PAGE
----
Monday, August 18, 2008

Gold Is Not Going To $1600

Jim Cramer reiterated his Gold $1600 price target. I love Jim, but sometimes he's so wrong. Deflation is coming, money will be more expensive, why gold would grow? Especially why would it double? One more problem with Jim's approach: I mentioned several times in my comments to articles that it's impossible to talk gold prices without deep analysis of the biggest supplier, South Africa, and the biggest consumer, India. India sharply reduced consumption of gold lately. It looks like $900 gold is too expensive. Well, if India doesn't want $900 gold, why would it buy for $1600? And if consumer of roughly 30% of gold in the world reduces consumption, how do you raise the price? No way. Vietnam might be a big unknown of course, they were buying up to 20% of gold several months ago, but now communist government there just banned gold imports (communist governments can do it, you know). But even if they didn't, Vietnam is too small to continue at that rate.

Other topics:

Russia. I'm still extremely bearish. It's sell or sell short. Way too many reasons, war is just one of them. Pity surrounding states, but they go down too, at least until current conflict is stabilized (it can also involve Ukraine). After stabilization surrounding countries might be OK, but Russia itself is still a sell.

Commodities go down. In the world recession they can't go up, no matter what. Never happened, never will. Some may jump, oil might go up for a while if OPEC cuts output, but commodities as an asset class are going down. By the way, if OPEC is cutting soon, it will kill itself. Everybody is drilling like crazy, there is a huge shortage of rigs in the world, and if OPEC output is cut, this boom will continue. 1980s situation will repeat, with prices going down despite OPEC cuts and then dropping like a rock, destroying a lot of marginal producers. I've heard a lot of talk that oil can't go below 70 (or 60, or 45) because there are a lot of projects which are not profitable below that price. Bullshit, markets don't care about producers and their costs. Supply and demand, and currently it's not even oil supply and demand, not in the short term. It's supply and demand of future contracts. Same logic valid for any commodity. Commodity producing nations have their currencies go down. Brazilian real might be and exception, but so far it's not.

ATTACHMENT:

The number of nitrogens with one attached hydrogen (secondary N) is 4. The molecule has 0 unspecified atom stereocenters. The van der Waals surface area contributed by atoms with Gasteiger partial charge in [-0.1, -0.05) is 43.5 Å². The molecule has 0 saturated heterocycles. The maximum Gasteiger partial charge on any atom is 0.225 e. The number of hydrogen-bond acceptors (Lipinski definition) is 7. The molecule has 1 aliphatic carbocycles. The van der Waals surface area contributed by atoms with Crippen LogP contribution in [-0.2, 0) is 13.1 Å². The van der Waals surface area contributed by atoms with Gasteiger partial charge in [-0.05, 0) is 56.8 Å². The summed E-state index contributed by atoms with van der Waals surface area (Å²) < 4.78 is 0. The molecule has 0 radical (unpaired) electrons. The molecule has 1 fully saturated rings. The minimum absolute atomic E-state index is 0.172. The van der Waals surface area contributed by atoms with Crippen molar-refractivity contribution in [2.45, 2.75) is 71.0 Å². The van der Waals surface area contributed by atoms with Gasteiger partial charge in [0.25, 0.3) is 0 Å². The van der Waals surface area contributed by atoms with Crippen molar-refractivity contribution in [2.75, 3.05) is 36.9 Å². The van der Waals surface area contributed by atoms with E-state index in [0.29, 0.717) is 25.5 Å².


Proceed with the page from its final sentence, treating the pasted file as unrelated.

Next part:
Dollar will go up. It might make a pause, even go down a little after last week's jump (I'm waiting for correction, will go long). Plenty of reasons, crisis, both economic and political is the most important. People are going conservative in crisis, and most conservative investment in the world, surprise, are US treasuries. There is nothing which can compare.

Theme of the day is defense. Defense contractors will absolutely go up. Raytheon is a huge winner in the agreement between US and Poland on anti-missile missiles deployment. Now it's also new Patriot complexes, there is a lot of money for Raytheon there.

Message to all readers: I don't pretend to be a messiah, I don't have a crystal ball. If you think that I'm wrong in everything or in something, just go against me in the market. I report all my trades here (but not their sizes, sorry), it's easy. Let's see which side wins. And of course, I always glad to get comments, whether you agree with me or not.

Full disclosure: at the time of publication author had no positions in any stocks mentioned. Positions can change any time.

Disclaimer: This article is not intended as an investment advice. Every person should make her/his own investment decisions based on all available information and advice from her/his own financial advisor.

1 comment:

Bron said...

Gold, oil, it doesn't matter, most commentators don't consider the "feedback loop" that high prices create that acts as a brake on the price.

Only thing I would say as a counter to that is people can get used to prices. When gold broke $400 the same things were said and asian demand did dry up, but once it was realised the price was here to stay those with "cultural affinity" to gold came back to the market. Hard to say what price will make them stay away for good.